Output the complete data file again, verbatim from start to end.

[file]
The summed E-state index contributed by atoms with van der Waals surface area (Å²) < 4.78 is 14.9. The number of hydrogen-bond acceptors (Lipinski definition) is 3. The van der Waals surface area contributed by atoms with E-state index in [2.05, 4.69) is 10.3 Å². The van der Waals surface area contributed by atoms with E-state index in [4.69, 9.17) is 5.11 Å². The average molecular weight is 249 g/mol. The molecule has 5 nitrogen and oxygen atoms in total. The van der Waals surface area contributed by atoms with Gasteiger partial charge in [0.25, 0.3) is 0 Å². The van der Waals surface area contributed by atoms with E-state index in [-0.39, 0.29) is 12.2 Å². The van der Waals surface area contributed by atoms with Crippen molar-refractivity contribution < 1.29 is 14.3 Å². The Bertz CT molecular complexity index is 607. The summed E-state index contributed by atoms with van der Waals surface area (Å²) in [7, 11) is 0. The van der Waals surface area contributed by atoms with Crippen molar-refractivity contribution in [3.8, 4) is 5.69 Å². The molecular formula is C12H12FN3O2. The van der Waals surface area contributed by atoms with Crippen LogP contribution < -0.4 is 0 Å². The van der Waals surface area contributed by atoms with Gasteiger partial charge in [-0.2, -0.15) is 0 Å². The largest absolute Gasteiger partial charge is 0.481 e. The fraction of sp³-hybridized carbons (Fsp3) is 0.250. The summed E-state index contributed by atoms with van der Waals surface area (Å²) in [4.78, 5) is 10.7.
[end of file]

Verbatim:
The summed E-state index contributed by atoms with van der Waals surface area (Å²) < 4.78 is 14.9. The number of hydrogen-bond acceptors (Lipinski definition) is 3. The van der Waals surface area contributed by atoms with E-state index in [2.05, 4.69) is 10.3 Å². The van der Waals surface area contributed by atoms with E-state index in [4.69, 9.17) is 5.11 Å². The average molecular weight is 249 g/mol. The molecule has 5 nitrogen and oxygen atoms in total. The van der Waals surface area contributed by atoms with Gasteiger partial charge in [0.25, 0.3) is 0 Å². The van der Waals surface area contributed by atoms with E-state index in [-0.39, 0.29) is 12.2 Å². The van der Waals surface area contributed by atoms with Crippen molar-refractivity contribution < 1.29 is 14.3 Å². The Bertz CT molecular complexity index is 607. The summed E-state index contributed by atoms with van der Waals surface area (Å²) in [7, 11) is 0. The van der Waals surface area contributed by atoms with Crippen molar-refractivity contribution in [3.8, 4) is 5.69 Å². The molecular formula is C12H12FN3O2. The van der Waals surface area contributed by atoms with Crippen LogP contribution < -0.4 is 0 Å². The van der Waals surface area contributed by atoms with Gasteiger partial charge in [-0.2, -0.15) is 0 Å². The largest absolute Gasteiger partial charge is 0.481 e. The fraction of sp³-hybridized carbons (Fsp3) is 0.250. The summed E-state index contributed by atoms with van der Waals surface area (Å²) in [4.78, 5) is 10.7.